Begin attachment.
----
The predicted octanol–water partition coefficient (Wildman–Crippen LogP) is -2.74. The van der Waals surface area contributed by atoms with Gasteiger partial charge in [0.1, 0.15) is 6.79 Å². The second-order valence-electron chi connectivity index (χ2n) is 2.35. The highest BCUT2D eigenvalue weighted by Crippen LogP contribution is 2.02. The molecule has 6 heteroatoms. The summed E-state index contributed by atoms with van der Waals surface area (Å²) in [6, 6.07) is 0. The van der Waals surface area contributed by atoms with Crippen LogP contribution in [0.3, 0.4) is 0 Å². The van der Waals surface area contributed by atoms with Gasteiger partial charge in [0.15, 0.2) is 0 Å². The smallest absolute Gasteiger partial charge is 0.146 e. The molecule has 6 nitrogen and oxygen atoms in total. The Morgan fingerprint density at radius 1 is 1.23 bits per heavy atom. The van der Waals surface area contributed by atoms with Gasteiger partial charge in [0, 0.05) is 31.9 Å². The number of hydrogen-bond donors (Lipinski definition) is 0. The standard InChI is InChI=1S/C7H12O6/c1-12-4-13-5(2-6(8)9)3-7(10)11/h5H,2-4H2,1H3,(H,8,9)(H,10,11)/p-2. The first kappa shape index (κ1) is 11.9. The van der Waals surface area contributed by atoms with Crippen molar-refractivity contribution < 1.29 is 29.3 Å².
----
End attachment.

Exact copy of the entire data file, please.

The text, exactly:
The predicted octanol–water partition coefficient (Wildman–Crippen LogP) is -2.74. The van der Waals surface area contributed by atoms with Gasteiger partial charge in [0.1, 0.15) is 6.79 Å². The second-order valence-electron chi connectivity index (χ2n) is 2.35. The highest BCUT2D eigenvalue weighted by Crippen LogP contribution is 2.02. The molecule has 6 heteroatoms. The summed E-state index contributed by atoms with van der Waals surface area (Å²) in [6, 6.07) is 0. The van der Waals surface area contributed by atoms with Crippen LogP contribution in [0.3, 0.4) is 0 Å². The van der Waals surface area contributed by atoms with Gasteiger partial charge in [0.15, 0.2) is 0 Å². The smallest absolute Gasteiger partial charge is 0.146 e. The molecule has 6 nitrogen and oxygen atoms in total. The Morgan fingerprint density at radius 1 is 1.23 bits per heavy atom. The van der Waals surface area contributed by atoms with Gasteiger partial charge in [0, 0.05) is 31.9 Å². The number of hydrogen-bond donors (Lipinski definition) is 0. The standard InChI is InChI=1S/C7H12O6/c1-12-4-13-5(2-6(8)9)3-7(10)11/h5H,2-4H2,1H3,(H,8,9)(H,10,11)/p-2. The first kappa shape index (κ1) is 11.9. The van der Waals surface area contributed by atoms with Crippen molar-refractivity contribution < 1.29 is 29.3 Å².